Background: Dried blood spot (DBS) testing for hepatitis C (HCV) was introduced to Scotland in 2009. This minimally invasive specimen provides an alternative to venipuncture and can overcome barriers to testing in people who inject drugs (PWID).Objectives: The objective of this study was to determine rates and predictors of: exposure to HCV, attendance at specialist clinics and anti-viral treatment initiation among the DBS tested population in Scotland.Study design: DBS testing records were deterministically linked to the Scottish HCV Clinical database prior to logistic regression analysis.Results: In the first two years of usage in Scotland, 1322 individuals were tested by DBS of which 476 were found to have an active HCV infection. Linkage analysis showed that 32% had attended a specialist clinic within 12 months of their specimen collection date and 18% had begun anti-viral therapy within 18 months of their specimen collection date. A significantly reduced likelihood of attendance at a specialist clinic was evident amongst younger individuals (<35 years), those of unknown ethnic origin and those not reporting injecting drug use as a risk factor.Conclusion: We conclude that DBS testing in non-clinical settings has the potential to increase diagnosis and, with sufficient support, treatment of HCV infection among PWID.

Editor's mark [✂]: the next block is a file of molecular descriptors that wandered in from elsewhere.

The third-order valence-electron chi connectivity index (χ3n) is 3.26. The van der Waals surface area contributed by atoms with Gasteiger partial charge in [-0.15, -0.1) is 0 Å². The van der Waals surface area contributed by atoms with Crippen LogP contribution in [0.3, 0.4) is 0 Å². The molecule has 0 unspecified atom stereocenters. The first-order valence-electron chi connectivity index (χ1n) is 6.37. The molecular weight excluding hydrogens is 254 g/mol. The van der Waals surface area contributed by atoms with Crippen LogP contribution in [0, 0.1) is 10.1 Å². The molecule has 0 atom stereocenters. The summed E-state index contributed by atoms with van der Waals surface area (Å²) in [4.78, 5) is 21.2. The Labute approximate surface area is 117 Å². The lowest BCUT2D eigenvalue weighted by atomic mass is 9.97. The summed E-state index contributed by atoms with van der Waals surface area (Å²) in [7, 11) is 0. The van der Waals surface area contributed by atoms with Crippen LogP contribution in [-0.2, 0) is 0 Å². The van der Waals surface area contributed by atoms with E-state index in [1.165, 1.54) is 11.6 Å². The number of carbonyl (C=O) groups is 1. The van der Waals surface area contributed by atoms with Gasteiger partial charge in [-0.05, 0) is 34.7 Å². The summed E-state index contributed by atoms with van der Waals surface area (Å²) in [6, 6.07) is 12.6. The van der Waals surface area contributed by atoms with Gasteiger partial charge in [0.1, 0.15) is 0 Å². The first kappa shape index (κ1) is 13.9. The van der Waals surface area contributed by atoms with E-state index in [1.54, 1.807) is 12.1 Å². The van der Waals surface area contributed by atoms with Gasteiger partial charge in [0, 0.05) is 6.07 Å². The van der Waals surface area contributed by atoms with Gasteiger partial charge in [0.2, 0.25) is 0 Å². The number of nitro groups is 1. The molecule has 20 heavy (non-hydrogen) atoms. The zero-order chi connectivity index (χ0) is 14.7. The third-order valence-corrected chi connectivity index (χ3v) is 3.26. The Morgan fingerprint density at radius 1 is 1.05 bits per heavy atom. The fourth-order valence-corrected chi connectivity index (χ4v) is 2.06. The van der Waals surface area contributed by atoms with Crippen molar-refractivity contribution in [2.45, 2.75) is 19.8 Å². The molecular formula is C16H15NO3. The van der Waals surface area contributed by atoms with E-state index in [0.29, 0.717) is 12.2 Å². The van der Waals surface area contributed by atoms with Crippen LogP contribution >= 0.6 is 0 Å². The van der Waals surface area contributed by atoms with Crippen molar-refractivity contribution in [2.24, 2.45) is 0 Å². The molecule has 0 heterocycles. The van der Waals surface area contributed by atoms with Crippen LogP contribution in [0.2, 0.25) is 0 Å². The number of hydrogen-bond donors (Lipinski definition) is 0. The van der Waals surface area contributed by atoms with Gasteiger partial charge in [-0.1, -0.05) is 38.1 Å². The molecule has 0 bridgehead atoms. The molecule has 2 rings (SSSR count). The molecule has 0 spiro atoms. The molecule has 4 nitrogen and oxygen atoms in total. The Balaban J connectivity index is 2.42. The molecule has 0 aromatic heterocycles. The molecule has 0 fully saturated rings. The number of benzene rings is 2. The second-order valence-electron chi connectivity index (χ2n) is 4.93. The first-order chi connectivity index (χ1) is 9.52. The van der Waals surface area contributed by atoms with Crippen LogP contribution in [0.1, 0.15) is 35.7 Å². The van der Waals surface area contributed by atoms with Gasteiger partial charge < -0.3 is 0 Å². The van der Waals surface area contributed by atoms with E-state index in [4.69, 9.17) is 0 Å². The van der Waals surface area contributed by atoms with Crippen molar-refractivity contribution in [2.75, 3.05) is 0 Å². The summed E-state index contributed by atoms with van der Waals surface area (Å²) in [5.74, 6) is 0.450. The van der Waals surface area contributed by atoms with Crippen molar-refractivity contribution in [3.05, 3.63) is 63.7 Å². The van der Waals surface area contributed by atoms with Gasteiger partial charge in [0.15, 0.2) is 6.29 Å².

- hepatitis C virus
- injecting drug users
- dried blood spots
- viral hepatitis
McAllister, G., Innes, H., Mcleod, A., Dillon, J. F., Hayes, P. C., Fox, R., Barclay, S. T., Templeton, K., Aitken, C., Gunson, R., Goldberg, D., & Hutchinson, S. J. (2014). Uptake of hepatitis C specialist services and treatment following diagnosis by dried blood spot in Scotland. Journal of Clinical Virology, 61(3), 359-364. https://doi.org/10.1016/j.jcv.2014.09.004